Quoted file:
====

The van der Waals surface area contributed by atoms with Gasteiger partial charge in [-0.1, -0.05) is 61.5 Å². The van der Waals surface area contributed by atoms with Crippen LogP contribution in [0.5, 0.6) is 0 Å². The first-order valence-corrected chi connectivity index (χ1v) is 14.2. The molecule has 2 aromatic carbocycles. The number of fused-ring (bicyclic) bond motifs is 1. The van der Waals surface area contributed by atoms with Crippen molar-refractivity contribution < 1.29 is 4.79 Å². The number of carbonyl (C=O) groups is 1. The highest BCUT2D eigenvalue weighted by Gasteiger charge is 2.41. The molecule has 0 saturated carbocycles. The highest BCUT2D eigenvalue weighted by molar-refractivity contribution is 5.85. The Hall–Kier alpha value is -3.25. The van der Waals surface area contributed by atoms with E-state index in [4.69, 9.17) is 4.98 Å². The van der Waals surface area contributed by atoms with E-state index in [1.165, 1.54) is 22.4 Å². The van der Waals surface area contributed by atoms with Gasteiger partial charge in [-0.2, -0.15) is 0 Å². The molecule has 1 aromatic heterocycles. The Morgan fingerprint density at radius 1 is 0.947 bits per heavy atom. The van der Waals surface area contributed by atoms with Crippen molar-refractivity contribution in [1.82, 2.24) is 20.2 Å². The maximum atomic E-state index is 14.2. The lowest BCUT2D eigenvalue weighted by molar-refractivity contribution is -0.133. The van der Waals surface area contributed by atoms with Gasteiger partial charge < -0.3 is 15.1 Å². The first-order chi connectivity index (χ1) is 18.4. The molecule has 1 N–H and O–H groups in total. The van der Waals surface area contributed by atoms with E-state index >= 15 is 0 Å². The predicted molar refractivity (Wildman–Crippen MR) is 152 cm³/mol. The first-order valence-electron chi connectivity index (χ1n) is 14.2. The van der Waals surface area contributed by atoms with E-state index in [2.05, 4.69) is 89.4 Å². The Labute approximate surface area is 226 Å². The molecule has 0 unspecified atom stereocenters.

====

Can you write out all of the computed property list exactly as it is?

The van der Waals surface area contributed by atoms with Gasteiger partial charge in [-0.1, -0.05) is 61.5 Å². The van der Waals surface area contributed by atoms with Crippen LogP contribution in [0.5, 0.6) is 0 Å². The first-order valence-corrected chi connectivity index (χ1v) is 14.2. The molecule has 2 aromatic carbocycles. The number of fused-ring (bicyclic) bond motifs is 1. The van der Waals surface area contributed by atoms with Crippen molar-refractivity contribution < 1.29 is 4.79 Å². The number of carbonyl (C=O) groups is 1. The highest BCUT2D eigenvalue weighted by Gasteiger charge is 2.41. The molecule has 0 saturated carbocycles. The highest BCUT2D eigenvalue weighted by molar-refractivity contribution is 5.85. The Hall–Kier alpha value is -3.25. The van der Waals surface area contributed by atoms with E-state index in [4.69, 9.17) is 4.98 Å². The van der Waals surface area contributed by atoms with E-state index in [1.165, 1.54) is 22.4 Å². The van der Waals surface area contributed by atoms with Gasteiger partial charge in [-0.2, -0.15) is 0 Å². The molecule has 1 aromatic heterocycles. The Morgan fingerprint density at radius 1 is 0.947 bits per heavy atom. The van der Waals surface area contributed by atoms with Crippen molar-refractivity contribution in [1.82, 2.24) is 20.2 Å². The maximum atomic E-state index is 14.2. The lowest BCUT2D eigenvalue weighted by molar-refractivity contribution is -0.133. The van der Waals surface area contributed by atoms with Gasteiger partial charge < -0.3 is 15.1 Å². The first-order chi connectivity index (χ1) is 18.4. The molecule has 1 N–H and O–H groups in total. The van der Waals surface area contributed by atoms with E-state index >= 15 is 0 Å². The predicted molar refractivity (Wildman–Crippen MR) is 152 cm³/mol. The first-order valence-electron chi connectivity index (χ1n) is 14.2. The van der Waals surface area contributed by atoms with E-state index in [2.05, 4.69) is 89.4 Å². The Labute approximate surface area is 226 Å². The molecule has 0 unspecified atom stereocenters.